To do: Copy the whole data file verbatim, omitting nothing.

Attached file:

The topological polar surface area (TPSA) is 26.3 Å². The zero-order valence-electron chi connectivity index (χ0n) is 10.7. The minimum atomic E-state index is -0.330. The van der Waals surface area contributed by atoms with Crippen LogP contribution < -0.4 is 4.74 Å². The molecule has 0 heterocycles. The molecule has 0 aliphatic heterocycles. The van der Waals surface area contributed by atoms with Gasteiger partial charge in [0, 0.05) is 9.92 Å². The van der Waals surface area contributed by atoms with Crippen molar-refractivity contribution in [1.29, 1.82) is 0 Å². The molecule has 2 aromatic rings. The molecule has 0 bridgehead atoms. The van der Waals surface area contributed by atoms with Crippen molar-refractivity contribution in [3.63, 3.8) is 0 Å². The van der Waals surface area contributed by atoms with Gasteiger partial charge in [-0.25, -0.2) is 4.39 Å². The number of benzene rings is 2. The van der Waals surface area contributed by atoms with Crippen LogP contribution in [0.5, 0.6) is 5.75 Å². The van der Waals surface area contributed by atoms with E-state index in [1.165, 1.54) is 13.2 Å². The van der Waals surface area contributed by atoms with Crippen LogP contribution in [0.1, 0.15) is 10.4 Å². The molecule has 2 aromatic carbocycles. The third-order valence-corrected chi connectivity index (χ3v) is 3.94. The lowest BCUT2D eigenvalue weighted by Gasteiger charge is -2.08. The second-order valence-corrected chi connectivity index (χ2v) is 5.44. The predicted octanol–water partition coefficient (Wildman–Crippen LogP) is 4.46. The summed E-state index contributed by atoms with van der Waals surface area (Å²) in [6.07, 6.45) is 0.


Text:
The topological polar surface area (TPSA) is 26.3 Å². The zero-order valence-electron chi connectivity index (χ0n) is 10.7. The minimum atomic E-state index is -0.330. The van der Waals surface area contributed by atoms with Crippen LogP contribution < -0.4 is 4.74 Å². The molecule has 0 heterocycles. The molecule has 0 aliphatic heterocycles. The van der Waals surface area contributed by atoms with Gasteiger partial charge in [0, 0.05) is 9.92 Å². The van der Waals surface area contributed by atoms with Crippen molar-refractivity contribution in [1.29, 1.82) is 0 Å². The molecule has 2 aromatic rings. The molecule has 0 bridgehead atoms. The van der Waals surface area contributed by atoms with Crippen molar-refractivity contribution in [3.63, 3.8) is 0 Å². The van der Waals surface area contributed by atoms with Gasteiger partial charge in [-0.25, -0.2) is 4.39 Å². The number of benzene rings is 2. The van der Waals surface area contributed by atoms with Crippen LogP contribution in [0.5, 0.6) is 5.75 Å². The van der Waals surface area contributed by atoms with E-state index in [1.165, 1.54) is 13.2 Å². The van der Waals surface area contributed by atoms with Crippen LogP contribution in [0.1, 0.15) is 10.4 Å². The molecule has 2 aromatic carbocycles. The third-order valence-corrected chi connectivity index (χ3v) is 3.94. The lowest BCUT2D eigenvalue weighted by Gasteiger charge is -2.08. The second-order valence-corrected chi connectivity index (χ2v) is 5.44. The predicted octanol–water partition coefficient (Wildman–Crippen LogP) is 4.46. The summed E-state index contributed by atoms with van der Waals surface area (Å²) in [6.07, 6.45) is 0.